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Spurs in South Korea

Posted on 11 July 2005  - 12:00

Tottenham Hotspur (Spurs) Football Club is located in North London. The club is also known as Spurs. Tottenham's home ground is White Hart Lane. The club motto is Audere est Facere (To dare is to do).

Continuing our diary item giving you the lowdown on our trip to South Korea to participate in the Peace Cup as we await the arrival of the players on Tuesday...

A bit of a hectic day as the arrival of Martin Jol and the squad nears, a day of many cab rides and facility inspections. In fact, a second visit to the cashpoint is now in order as the advance guard have pretty much spent up on cab fares.

First stop of the day was the Suwon World Cup Stadium which is roughly 45 minutes from our base in Seoul. The steep banked arena - seating 43,923 - is hosting our first two games in Peace Cup 2005 against Boca Juniors on Saturday and Sundowns on Monday.

We were shown around the ground by the stadium manager and, in the walkway leading to the tunnel, there are striking pictures of games played at the venue during World Cup 2002 including one of our own Robbie Keane. Robbie netted the penalty leveller against Spain in the tournament before the Republic of Ireland were eventually eliminated following a shoot-out after extra-time.

The stadium - as appears the norm in South Korea - is an impressive sight and the multi-coloured seating is pretty close to the pitch and a good view will be enjoyed by all. The organisers are expecting a crowd in excess of 25,000 for our opening game.

The home of Suwon Blue Wings also has an area inside the ground in honour of new Manchester United recruit Park Ji Sung. There is a little bit of disappointment that he won't be appearing in the Peace Cup following his switch from PSV Eindhoven to Old Trafford.

On the subject of South Korean stars, readers of yesterday's diary entry may remember mention of FC Seoul striker Park Joo Young who netted a hat-trick against Pohang in the final round of the K-League. I was slightly surprised when picking up my copy of 4-4-2 magazine before slumping into bed to turn the page and see an article on 'Asia's Wayne Rooney'.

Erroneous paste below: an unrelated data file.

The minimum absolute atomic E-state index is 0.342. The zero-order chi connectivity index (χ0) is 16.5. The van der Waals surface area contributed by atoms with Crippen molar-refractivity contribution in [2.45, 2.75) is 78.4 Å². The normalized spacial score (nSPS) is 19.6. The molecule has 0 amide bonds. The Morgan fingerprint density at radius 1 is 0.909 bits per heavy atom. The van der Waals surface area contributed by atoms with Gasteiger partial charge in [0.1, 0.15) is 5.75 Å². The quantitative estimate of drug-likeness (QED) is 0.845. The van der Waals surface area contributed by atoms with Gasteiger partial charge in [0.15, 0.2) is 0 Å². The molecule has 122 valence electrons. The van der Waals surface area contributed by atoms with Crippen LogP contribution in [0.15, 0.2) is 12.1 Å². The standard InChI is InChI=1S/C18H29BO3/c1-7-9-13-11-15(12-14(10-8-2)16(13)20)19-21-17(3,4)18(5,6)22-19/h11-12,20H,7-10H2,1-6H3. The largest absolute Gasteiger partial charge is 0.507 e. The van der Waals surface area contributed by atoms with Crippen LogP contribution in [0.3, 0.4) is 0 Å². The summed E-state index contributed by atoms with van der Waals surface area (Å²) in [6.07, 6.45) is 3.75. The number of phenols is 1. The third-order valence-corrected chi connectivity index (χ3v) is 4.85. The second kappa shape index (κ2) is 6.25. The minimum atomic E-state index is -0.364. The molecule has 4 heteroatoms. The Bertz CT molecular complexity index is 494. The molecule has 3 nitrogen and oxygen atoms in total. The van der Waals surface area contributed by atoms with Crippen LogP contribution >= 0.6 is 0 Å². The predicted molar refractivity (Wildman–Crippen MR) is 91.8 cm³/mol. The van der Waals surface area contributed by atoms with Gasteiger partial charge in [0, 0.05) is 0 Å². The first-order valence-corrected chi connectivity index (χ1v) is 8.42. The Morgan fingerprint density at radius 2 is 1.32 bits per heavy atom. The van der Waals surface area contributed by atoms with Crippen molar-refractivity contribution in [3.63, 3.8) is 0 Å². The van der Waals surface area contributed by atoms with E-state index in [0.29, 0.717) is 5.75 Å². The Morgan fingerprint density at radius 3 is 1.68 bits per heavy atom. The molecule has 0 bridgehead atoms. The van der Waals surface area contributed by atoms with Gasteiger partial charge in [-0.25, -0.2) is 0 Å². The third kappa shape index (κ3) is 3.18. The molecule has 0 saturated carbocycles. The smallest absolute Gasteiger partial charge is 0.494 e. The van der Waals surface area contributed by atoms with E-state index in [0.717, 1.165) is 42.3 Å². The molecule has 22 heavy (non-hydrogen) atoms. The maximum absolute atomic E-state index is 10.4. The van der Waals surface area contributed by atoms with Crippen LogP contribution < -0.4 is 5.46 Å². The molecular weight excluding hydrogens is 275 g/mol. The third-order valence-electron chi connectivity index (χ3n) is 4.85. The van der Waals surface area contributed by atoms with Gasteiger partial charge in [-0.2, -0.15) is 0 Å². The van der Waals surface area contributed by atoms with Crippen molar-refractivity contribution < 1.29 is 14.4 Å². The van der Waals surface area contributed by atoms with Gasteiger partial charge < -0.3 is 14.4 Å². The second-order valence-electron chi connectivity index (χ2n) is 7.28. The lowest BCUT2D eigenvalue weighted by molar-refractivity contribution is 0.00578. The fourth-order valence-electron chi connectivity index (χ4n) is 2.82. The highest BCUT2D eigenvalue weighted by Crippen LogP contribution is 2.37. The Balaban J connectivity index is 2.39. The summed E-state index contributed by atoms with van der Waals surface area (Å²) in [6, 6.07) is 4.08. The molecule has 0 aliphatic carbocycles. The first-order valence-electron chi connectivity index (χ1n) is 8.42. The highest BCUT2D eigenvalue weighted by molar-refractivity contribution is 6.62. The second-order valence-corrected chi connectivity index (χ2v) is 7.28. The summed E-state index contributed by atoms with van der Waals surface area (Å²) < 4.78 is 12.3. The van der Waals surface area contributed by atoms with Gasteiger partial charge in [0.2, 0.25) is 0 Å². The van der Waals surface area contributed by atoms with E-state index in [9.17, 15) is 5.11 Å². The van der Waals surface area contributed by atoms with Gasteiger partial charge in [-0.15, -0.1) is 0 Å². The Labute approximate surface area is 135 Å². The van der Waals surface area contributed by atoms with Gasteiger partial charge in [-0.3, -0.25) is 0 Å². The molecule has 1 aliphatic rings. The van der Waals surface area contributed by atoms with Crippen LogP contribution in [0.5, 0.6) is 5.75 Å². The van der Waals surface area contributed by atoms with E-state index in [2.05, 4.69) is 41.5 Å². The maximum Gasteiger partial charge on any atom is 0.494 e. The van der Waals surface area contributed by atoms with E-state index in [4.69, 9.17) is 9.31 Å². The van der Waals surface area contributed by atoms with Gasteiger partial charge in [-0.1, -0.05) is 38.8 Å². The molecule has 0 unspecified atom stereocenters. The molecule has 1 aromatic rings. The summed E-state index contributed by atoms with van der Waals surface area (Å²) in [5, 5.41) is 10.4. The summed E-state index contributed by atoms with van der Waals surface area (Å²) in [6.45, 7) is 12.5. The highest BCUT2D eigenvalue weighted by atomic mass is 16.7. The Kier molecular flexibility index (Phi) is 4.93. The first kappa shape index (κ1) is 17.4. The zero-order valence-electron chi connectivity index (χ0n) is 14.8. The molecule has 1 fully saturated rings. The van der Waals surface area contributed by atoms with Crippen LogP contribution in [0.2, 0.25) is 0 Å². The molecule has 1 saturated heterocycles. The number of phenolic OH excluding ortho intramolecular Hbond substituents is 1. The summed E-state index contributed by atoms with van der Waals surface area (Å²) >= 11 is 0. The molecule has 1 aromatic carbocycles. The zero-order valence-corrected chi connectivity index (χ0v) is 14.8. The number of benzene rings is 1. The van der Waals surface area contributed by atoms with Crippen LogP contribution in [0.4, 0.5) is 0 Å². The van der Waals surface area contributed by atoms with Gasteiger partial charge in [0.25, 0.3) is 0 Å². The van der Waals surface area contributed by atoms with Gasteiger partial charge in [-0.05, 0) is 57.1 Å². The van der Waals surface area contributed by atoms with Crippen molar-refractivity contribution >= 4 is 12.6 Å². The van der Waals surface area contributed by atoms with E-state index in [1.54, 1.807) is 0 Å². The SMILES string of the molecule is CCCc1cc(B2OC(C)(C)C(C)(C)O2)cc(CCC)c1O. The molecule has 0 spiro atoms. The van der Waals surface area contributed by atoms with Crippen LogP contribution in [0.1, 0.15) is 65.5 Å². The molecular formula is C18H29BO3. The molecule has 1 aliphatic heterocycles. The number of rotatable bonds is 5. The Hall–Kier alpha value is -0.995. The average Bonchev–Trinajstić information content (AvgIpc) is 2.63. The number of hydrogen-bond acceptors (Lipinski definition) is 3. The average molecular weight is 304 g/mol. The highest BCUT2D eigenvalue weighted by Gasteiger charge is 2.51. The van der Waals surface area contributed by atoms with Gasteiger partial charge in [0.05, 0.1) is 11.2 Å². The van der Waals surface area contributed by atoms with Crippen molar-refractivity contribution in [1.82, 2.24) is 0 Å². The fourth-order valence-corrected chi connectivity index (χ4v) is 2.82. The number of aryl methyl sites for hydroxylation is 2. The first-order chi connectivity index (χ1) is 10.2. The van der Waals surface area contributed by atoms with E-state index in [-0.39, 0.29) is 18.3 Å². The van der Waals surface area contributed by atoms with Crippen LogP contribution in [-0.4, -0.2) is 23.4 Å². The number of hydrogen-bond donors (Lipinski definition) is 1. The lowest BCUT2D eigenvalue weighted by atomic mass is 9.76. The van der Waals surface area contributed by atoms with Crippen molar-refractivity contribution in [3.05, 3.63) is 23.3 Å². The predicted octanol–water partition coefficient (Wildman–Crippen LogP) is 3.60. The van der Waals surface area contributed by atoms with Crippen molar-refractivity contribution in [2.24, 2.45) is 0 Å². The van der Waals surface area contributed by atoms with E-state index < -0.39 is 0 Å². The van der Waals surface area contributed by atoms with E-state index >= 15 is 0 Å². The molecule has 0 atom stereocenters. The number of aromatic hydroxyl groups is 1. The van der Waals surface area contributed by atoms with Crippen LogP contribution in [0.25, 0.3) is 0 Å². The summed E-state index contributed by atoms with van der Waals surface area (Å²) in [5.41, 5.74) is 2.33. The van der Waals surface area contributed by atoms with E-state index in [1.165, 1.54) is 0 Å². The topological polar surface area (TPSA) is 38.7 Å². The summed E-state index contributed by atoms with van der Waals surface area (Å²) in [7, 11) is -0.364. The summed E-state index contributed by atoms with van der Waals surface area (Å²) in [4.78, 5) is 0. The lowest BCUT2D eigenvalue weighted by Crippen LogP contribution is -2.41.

He is described as the face of the government's promotional campaign 'Dynamic Korea' - dynamic he is too - and is quoted as saying it is his dream to play in England.

After departure from Suwon we headed to one of our training bases at Seongnam (right) - home of Seongnam IIhwa, who are also taking part in the Peace Cup. It is another spacious arena with a superb pitch.

As it pans out, the lads will also train at the original home of Seongnam IIhwa - known as Stadium 1 (below)- a place where Britain struck gold at the 1988 Olympic Games. It was the location of the hockey final and the names of the British team are engraved on a huge plaque inside the stadium.

We also visited a public sporting centre another 45 minute taxi ride on where members of our Football in the Community team, including freestyler Billy Wingrove, will be running sessions for local school children. Situated in the middle of a residential area, the facility is an excellent one featuring an astroturf pitch and an huge indoor hall where a game of croquet was being played.

Supporters making the trip to South Korea for the Peace Cup will certainly enjoy the experience. From what we have encountered so far, the people are very friendly and extremely helpful and the climate at the moment is not too hot - although there is a bit of rain about as it is the rainy season.

Tomorrow afternoon we head back to Inchon International airport to meet the main group and Martin, along with three players, will host a press conference on arrival. This is when the tour will really kick into gear and we'll bring you all the news and gossip right here.

From Richard Hubbard in Seoul